Category Archives: Opinion

Op-Ed: NAACP Firing Back at SPS Over Garfield Investigation

by Gerald Hankerson 

The King County NAACP wrote an open letter to the Seattle Public School District responding to what we feel has been a continued mishandling of their investigation into alleged recruiting violations involving Garfield High Head Football Coach Joey Thomas.

Mr. Thomas continues to be tried in the court of public opinion by our media that instead of delving deeply into the authenticity of claims against Thomas, has treated only one side of the story as gospel.

The letter is as follows: Continue reading Op-Ed: NAACP Firing Back at SPS Over Garfield Investigation

Leadership, Apologies and When to Step Down

by Michael Maddux

The city is still reeling from the bombshell in politics that occurred April 6, 2017.  Worse still, was the second bombshell that went off April 14th.  It has now been three weeks. I wrote about the response to the sexual assault allegations here. Danni Askini published her own op-ed in response, putting forth the idea that the mayor should resign: not because of his accusations, but because of the way he handled them. Continue reading Leadership, Apologies and When to Step Down

Voting Records and Their Constant Scrutiny

by John Colby

As many readers know, Danny Westneat from the Seattle Times wrote a piece highlighting the voting record of current mayoral candidate Nikkita Oliver. This was followed by a Facebook post by Ms. Oliver, and a piece for this publication, both of which sought to downplay the point that Mr. Westneat was making. In Ms. Oliver’s case, she has painted this as an attack rooted in race and class. Mr. Taher goes so far as to imply that voting actually doesn’t matter. Continue reading Voting Records and Their Constant Scrutiny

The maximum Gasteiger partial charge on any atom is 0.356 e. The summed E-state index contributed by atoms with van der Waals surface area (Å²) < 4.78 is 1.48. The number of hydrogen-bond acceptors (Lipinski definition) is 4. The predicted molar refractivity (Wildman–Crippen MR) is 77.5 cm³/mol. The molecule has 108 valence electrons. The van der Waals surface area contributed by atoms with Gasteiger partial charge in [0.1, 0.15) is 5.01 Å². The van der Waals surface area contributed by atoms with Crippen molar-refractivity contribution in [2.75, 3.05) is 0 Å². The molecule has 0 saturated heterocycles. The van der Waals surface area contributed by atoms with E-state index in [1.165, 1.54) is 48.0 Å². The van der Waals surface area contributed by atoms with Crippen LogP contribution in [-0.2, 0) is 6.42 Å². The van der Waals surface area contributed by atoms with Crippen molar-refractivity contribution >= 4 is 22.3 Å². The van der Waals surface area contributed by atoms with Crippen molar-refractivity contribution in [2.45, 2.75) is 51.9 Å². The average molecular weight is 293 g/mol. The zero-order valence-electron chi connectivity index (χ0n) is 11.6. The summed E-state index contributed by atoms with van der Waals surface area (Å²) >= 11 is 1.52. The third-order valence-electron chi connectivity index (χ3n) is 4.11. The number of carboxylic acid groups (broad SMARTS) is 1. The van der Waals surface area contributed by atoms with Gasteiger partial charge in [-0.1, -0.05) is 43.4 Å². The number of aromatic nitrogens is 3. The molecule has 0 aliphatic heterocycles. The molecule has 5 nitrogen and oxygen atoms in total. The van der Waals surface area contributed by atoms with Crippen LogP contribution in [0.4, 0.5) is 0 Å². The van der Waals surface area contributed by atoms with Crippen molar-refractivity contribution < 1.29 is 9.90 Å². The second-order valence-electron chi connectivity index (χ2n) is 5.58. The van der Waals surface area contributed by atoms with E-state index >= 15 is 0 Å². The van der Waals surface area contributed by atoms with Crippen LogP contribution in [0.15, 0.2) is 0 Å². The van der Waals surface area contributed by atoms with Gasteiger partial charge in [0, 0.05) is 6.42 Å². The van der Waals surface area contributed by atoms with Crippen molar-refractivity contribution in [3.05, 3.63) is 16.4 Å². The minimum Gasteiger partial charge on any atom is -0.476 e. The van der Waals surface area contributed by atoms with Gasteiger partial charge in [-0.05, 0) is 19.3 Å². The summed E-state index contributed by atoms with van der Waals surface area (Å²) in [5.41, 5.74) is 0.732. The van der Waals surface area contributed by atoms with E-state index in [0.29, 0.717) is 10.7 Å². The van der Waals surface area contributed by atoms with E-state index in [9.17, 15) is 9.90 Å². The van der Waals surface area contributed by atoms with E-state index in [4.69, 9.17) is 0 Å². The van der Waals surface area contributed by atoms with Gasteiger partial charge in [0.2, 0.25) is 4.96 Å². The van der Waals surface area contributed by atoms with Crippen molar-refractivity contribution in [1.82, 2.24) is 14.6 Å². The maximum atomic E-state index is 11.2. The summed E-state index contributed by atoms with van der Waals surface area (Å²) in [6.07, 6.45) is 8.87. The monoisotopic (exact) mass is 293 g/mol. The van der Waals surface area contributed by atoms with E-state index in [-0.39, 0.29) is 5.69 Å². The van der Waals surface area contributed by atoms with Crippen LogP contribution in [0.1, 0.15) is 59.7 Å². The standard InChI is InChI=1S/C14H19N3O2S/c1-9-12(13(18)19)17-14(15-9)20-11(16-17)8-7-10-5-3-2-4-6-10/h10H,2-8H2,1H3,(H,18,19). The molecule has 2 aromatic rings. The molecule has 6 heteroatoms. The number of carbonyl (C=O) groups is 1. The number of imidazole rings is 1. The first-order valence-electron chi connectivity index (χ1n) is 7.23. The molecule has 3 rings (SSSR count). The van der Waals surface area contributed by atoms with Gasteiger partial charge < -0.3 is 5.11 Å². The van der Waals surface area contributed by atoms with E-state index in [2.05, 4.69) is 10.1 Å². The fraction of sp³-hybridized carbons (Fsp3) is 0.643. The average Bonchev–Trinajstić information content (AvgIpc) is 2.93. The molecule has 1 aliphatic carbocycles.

What it Really Takes to Be Mayor: Voting Is Not The Bedrock of Democracy

by Ariän Taher 

Author’s Note: I am not a member of the Nikkita Oliver campaign, nor of the People’s Party. I am a local organizer and political analyst, whose attention was brought to Mr. Danny Westneat’s recent article in which he critiqued mayoral candidates Nikkita Oliver and Casey Carlisle. As someone who, like Mr. Westneat, is also a critic of politics and politicians, I noticed many simplistic yet serious theoretical and objective flaws in his article. As such, this essay is for the purpose of addressing those flaws, namely in his critique of Ms. Oliver.

The central thesis in Mr. Danny Westneat’s entire critique of Ms. Nikkita Oliver can be synthesized into this: voting is “the bedrock democratic process”, so one’s citizen voting-record, or lack of, is a primary criterion to being qualified for the high office of mayor. Continue reading What it Really Takes to Be Mayor: Voting Is Not The Bedrock of Democracy

What Ethnic Studies Means to Me

by Koji Pingry

I grew up understanding open mindedness was important and I tried to embody what that meant. Growing up in a society that loves binaries: good and bad; black and white; communist and capitalist; republican and democrat; I’ve found I didn’t even know what open mindedness meant. My ideas were becoming increasingly polarized and other points of view were becoming less understandable. It was not until college in an ethnic studies class where I was told by my professor that open mindedness is just as much about knowing ourselves as it is listening to others. Only by understanding how our own implicit bias shapes how we understand and process the world can we truly begin to listen to one another and grow together. This is what ethnic studies is all about.     Continue reading What Ethnic Studies Means to Me

Those the “March for Science” Ignored

by Block The Bunker

On Earth Day this year, over 20,000 people showed up to the ‘March for Science’ in Seattle. Just before Mayor Murray was to speak, community members took the mic to deliver a statement. March organizers had police physically carry a Block the Bunker activist off the stage; she and a fellow activist were arrested. Block The Bunker was far from the only group with fundamental objections to how this March was planned. Another group, Women of Color Speak Out, published their experience here. Continue reading Those the “March for Science” Ignored

I’m Marching on Tax Day to Demand That We Fully Fund Our Schools

by Makenzie Graham 

A close friend of mine is a dedicated teacher who works with struggling readers at a public school in Seattle. Day in and day out she goes to work with a sense of purpose and drive, motivated by her students’ achievements. By advancing the reading skills of some of the kids who are left the farthest behind in our state, she increases their self-confidence and helps them catch up to their peers. Continue reading I’m Marching on Tax Day to Demand That We Fully Fund Our Schools